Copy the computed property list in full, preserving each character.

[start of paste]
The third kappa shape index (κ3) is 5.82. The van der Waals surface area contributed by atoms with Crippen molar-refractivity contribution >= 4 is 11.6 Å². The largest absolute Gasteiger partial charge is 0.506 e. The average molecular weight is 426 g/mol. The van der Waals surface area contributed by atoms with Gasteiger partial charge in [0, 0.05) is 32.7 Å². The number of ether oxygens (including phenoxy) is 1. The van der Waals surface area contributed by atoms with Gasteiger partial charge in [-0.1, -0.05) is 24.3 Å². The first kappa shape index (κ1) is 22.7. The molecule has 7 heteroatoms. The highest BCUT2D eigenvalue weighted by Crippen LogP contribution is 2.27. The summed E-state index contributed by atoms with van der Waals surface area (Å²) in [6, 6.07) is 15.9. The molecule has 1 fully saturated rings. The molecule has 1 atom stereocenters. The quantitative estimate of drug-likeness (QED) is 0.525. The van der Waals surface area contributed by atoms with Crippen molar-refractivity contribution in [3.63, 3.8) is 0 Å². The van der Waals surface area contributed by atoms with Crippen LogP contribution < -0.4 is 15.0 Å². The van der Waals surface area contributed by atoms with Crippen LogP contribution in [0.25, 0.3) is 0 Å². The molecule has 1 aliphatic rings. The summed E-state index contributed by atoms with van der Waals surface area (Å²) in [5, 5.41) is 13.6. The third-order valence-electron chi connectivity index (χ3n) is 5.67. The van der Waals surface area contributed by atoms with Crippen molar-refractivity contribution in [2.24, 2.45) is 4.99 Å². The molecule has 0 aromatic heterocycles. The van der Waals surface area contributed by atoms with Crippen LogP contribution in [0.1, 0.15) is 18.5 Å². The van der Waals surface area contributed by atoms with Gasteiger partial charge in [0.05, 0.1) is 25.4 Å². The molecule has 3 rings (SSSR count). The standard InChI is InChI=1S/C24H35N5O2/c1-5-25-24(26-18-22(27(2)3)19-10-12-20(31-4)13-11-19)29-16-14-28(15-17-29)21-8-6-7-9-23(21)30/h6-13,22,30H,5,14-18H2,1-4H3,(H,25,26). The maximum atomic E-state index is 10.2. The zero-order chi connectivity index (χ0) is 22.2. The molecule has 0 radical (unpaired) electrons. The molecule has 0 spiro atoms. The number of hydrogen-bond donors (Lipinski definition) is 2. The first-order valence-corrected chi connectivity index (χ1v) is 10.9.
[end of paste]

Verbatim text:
The third kappa shape index (κ3) is 5.82. The van der Waals surface area contributed by atoms with Crippen molar-refractivity contribution >= 4 is 11.6 Å². The largest absolute Gasteiger partial charge is 0.506 e. The average molecular weight is 426 g/mol. The van der Waals surface area contributed by atoms with Gasteiger partial charge in [0, 0.05) is 32.7 Å². The number of ether oxygens (including phenoxy) is 1. The van der Waals surface area contributed by atoms with Gasteiger partial charge in [-0.1, -0.05) is 24.3 Å². The first kappa shape index (κ1) is 22.7. The molecule has 7 heteroatoms. The highest BCUT2D eigenvalue weighted by Crippen LogP contribution is 2.27. The summed E-state index contributed by atoms with van der Waals surface area (Å²) in [6, 6.07) is 15.9. The molecule has 1 fully saturated rings. The molecule has 1 atom stereocenters. The quantitative estimate of drug-likeness (QED) is 0.525. The van der Waals surface area contributed by atoms with Crippen molar-refractivity contribution in [3.63, 3.8) is 0 Å². The van der Waals surface area contributed by atoms with Crippen LogP contribution < -0.4 is 15.0 Å². The van der Waals surface area contributed by atoms with Crippen LogP contribution in [0.25, 0.3) is 0 Å². The molecule has 1 aliphatic rings. The summed E-state index contributed by atoms with van der Waals surface area (Å²) in [5, 5.41) is 13.6. The third-order valence-electron chi connectivity index (χ3n) is 5.67. The van der Waals surface area contributed by atoms with Crippen molar-refractivity contribution in [2.24, 2.45) is 4.99 Å². The molecule has 0 aromatic heterocycles. The van der Waals surface area contributed by atoms with Crippen LogP contribution in [0.1, 0.15) is 18.5 Å². The van der Waals surface area contributed by atoms with Gasteiger partial charge in [0.05, 0.1) is 25.4 Å². The molecule has 3 rings (SSSR count). The standard InChI is InChI=1S/C24H35N5O2/c1-5-25-24(26-18-22(27(2)3)19-10-12-20(31-4)13-11-19)29-16-14-28(15-17-29)21-8-6-7-9-23(21)30/h6-13,22,30H,5,14-18H2,1-4H3,(H,25,26). The maximum atomic E-state index is 10.2. The zero-order chi connectivity index (χ0) is 22.2. The molecule has 0 radical (unpaired) electrons. The molecule has 0 spiro atoms. The number of hydrogen-bond donors (Lipinski definition) is 2. The first-order valence-corrected chi connectivity index (χ1v) is 10.9.